By Aedan Hannon
Casper Star-Tribune Via Wyoming News Exchange 

Abortion in Wyoming: the inexact numbers

 

August 3, 2023

CASPER - The Wyoming Department of Health's 2022 report didn't capture all abortions in the state. The number of women who received abortions in Wyoming doubled last year to 200, according to the Department of Health's official 2022 Induced Termination of Pregnancy Report - but even that total appears to fall well short of the actual count.

Just The Pill, a telemedicine abortion provider that serves women in Wyoming, as well as Colorado, Minnesota, and Montana, recorded more than 400 patients in the state in 2022, Julie Amaon, the organization's medical director, told the Star-Tribune in a statement. But Just The Pill filed its reports late, so its tally is likely not at all reflected in the state's report.

However, both Just the Pill's statistics and the Department of Health's report - as well as data from Colorado - suggest that even as Wyoming lawmakers have moved to restrict abortion, more women have been able to access the procedure as abortion providers and rights groups have pushed to ease the obstacles facing women in Wyoming and surrounding states.

"If you have a health issue, you should be able to go to your primary care doctor and get that taken care of," Amaon said in an interview. "You shouldn't have to drive four and five hours across state lines to get primary health care."

She added, "These are personal issues that every pregnant person needs to make between them and their doctor. It really doesn't have anything to do with lawmakers or politicians."

A surge amid restrictions

Over the last two years, Wyoming has appeared destined to outlaw abortion.

In 2022, the state's trigger ban swept through both the House and the Senate before garnering the signature of Gov. Mark Gordon.

The U.S. Supreme Court's reversal of Roe v. Wade a few months later set the stage for Wyoming's ban to go into effect, but it was suspended by Teton County Judge Melissa Owens after a group of Wyoming abortion providers, women and an abortion fund challenged the ban for violating the state's constitution.

Cody Republican Rep. Rachel Rodriguez-Williams, who sponsored the trigger ban, introduced the Life is a Human Right Act earlier this year in response.

Rodriguez-Williams and anti-abortion advocates portrayed the second sweeping ban as a path to end abortion sooner, arguing it addressed the constitutional questions that had tied up the state's trigger ban.

At the same time, lawmakers approved a third ban targeting abortion pills.

Both were again shelved after the same group of Wyoming abortion providers and advocates sued the state and Owens temporarily blocked them. Even as lawmakers have tried to criminalize abortion, the data suggests women have increasingly been able to access the procedure in Wyoming.

According to the Department of Health's annual report, the number of Wyoming women who obtained an abortion grew by roughly 79% in 2022, while the number of women from other states more than doubled.

Since 2020, the number of abortions in the state has swelled from 91 to 200, increasing every year.

Based on the state's data, it's difficult to say what, if anything, has changed.

Lawmakers only began requiring the Department of Health to publish abortion statistics publicly in 2019, making it nearly impossible to discern if the steady increase over the last four years represents a growing trend or if it is simply a product of providers and the Department of Health adapting to new reporting requirements.

But Just the Pill's figures show significant demand for abortion from women inside and outside Wyoming.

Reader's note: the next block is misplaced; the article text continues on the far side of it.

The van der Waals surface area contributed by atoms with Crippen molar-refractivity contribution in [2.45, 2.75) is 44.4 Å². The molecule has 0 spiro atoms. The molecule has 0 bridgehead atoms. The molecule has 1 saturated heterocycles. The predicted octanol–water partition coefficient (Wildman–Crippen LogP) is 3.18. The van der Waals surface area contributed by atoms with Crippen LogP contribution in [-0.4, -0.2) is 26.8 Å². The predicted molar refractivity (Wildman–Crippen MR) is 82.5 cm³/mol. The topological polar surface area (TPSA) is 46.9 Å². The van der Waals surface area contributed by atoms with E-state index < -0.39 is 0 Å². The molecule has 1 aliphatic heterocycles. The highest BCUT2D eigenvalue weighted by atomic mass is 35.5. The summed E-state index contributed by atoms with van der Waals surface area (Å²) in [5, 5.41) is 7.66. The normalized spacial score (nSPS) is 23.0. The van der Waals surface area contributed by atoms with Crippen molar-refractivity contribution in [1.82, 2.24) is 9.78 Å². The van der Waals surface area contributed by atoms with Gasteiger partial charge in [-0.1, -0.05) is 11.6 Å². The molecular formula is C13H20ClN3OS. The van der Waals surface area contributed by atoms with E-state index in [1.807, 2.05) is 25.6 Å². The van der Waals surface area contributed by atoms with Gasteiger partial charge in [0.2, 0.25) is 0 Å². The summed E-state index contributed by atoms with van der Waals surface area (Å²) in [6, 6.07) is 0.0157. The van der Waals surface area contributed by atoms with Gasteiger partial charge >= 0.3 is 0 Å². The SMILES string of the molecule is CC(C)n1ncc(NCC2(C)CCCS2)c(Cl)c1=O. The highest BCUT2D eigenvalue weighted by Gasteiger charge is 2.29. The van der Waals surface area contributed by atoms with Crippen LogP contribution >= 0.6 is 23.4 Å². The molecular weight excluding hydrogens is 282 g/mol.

Amaon and Just the Pill began providing telehealth abortions in Wyoming in December 2021.

In the first month alone, the organization helped 21 women obtain an abortion, roughly half of them Wyoming residents, Amaon said in a statement. It was a sign of things to come.

In 2022, Just the Pill saw 449 patients, exceeding even the largest tallies the Department of Health has recorded over the last four years.

"We know from other studies that have been done in other places with restrictions and bans that people are carrying pregnancies they would rather not to term," Amaon said in an interview. "We knew that the need was there."

Of the more than 400 abortions Just the Pill performed in Wyoming, 319 were residents. The rest largely came from surrounding states where abortion is either banned or in limbo.

Since the fall of Roe v. Wade and the constitutional right to abortion last June, the number of women seeking Just the Pill's services has increased fourfold across the states it serves, Amaon said.

Data from Colorado backs the idea that more women are obtaining abortions in Wyoming as the state's bans stall.

In 2021, 414 women from Wyoming traveled to Colorado for abortions, more than any other state, according to the Colorado Department of Public Health and Environment. Last year abortion soared in Colorado, including a more than doubling of out-of-state patients and a 500% increase in patients from Texas, where abortion is banned, the Colorado Sun reported.

Wyoming, though, was one of only a handful of states where fewer women traveled to the state for the procedure and one of just three states with an abortion ban or impending ban where the number of women traveling to Colorado declined.

In all, fewer than 300 Wyoming women sought abortions in Colorado in 2022, the largest drop of any state, according to Colorado state data.

"We know that the majority of the people in the United States feel like this should be accessible to patients," Amaon told the Star-Tribune. "I feel like our lawmakers need to listen to that - Wyoming residents need this care."

Expanding access

It's hard to draw a causal link between Wyoming's attempted abortion bans and demand for the procedure in the state. But anecdotal reports suggest the two are at least loosely related.

Chelsea's Fund is Wyoming's sole nonprofit abortion fund and part of the group suing the state for its abortion bans. Each time lawmakers have passed a ban, Chelsea's Fund, which helps connect women with abortion providers and offers financial assistance, has seen a swell in clients.

The number of women who reached out to Chelsea's Fund quadrupled in July 2022 as Wyoming's trigger ban took effect for just hours, Christine Lichtenfels, the executive director of Chelsea's Fund, told the Star-Tribune in a text.

Its client list again doubled immediately after the Life is a Human Right Act banned abortion for several days in March.

"It appears that by passing abortion bans and attempting to strip Wyoming women of their right to make their own health care decisions and exercise bodily control, the legislators are inspiring Wyoming women to exercise their rights and independence," Lichtenfels said.